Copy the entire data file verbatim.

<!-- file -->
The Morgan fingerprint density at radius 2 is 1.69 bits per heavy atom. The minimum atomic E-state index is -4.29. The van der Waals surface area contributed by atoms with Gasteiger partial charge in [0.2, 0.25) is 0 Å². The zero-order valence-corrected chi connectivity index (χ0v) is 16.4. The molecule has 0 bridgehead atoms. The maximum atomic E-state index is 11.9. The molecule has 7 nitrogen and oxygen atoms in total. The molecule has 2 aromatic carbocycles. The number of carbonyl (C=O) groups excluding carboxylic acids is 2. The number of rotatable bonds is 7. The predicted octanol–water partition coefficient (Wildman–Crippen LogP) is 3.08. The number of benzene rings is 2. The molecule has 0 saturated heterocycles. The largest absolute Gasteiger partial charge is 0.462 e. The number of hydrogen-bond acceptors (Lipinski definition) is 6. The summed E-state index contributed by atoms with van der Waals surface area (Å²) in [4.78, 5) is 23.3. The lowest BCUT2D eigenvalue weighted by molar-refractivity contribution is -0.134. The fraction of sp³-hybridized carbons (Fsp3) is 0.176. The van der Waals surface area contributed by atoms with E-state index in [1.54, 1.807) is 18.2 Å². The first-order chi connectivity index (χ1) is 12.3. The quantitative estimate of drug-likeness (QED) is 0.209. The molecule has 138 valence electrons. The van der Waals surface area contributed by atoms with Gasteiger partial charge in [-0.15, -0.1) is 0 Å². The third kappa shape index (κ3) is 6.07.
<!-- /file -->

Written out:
The Morgan fingerprint density at radius 2 is 1.69 bits per heavy atom. The minimum atomic E-state index is -4.29. The van der Waals surface area contributed by atoms with Gasteiger partial charge in [0.2, 0.25) is 0 Å². The zero-order valence-corrected chi connectivity index (χ0v) is 16.4. The molecule has 0 bridgehead atoms. The maximum atomic E-state index is 11.9. The molecule has 7 nitrogen and oxygen atoms in total. The molecule has 2 aromatic carbocycles. The number of carbonyl (C=O) groups excluding carboxylic acids is 2. The number of rotatable bonds is 7. The predicted octanol–water partition coefficient (Wildman–Crippen LogP) is 3.08. The number of benzene rings is 2. The molecule has 0 saturated heterocycles. The largest absolute Gasteiger partial charge is 0.462 e. The number of hydrogen-bond acceptors (Lipinski definition) is 6. The summed E-state index contributed by atoms with van der Waals surface area (Å²) in [4.78, 5) is 23.3. The lowest BCUT2D eigenvalue weighted by molar-refractivity contribution is -0.134. The fraction of sp³-hybridized carbons (Fsp3) is 0.176. The van der Waals surface area contributed by atoms with E-state index in [1.54, 1.807) is 18.2 Å². The first-order chi connectivity index (χ1) is 12.3. The quantitative estimate of drug-likeness (QED) is 0.209. The molecule has 138 valence electrons. The van der Waals surface area contributed by atoms with Gasteiger partial charge in [-0.15, -0.1) is 0 Å². The third kappa shape index (κ3) is 6.07.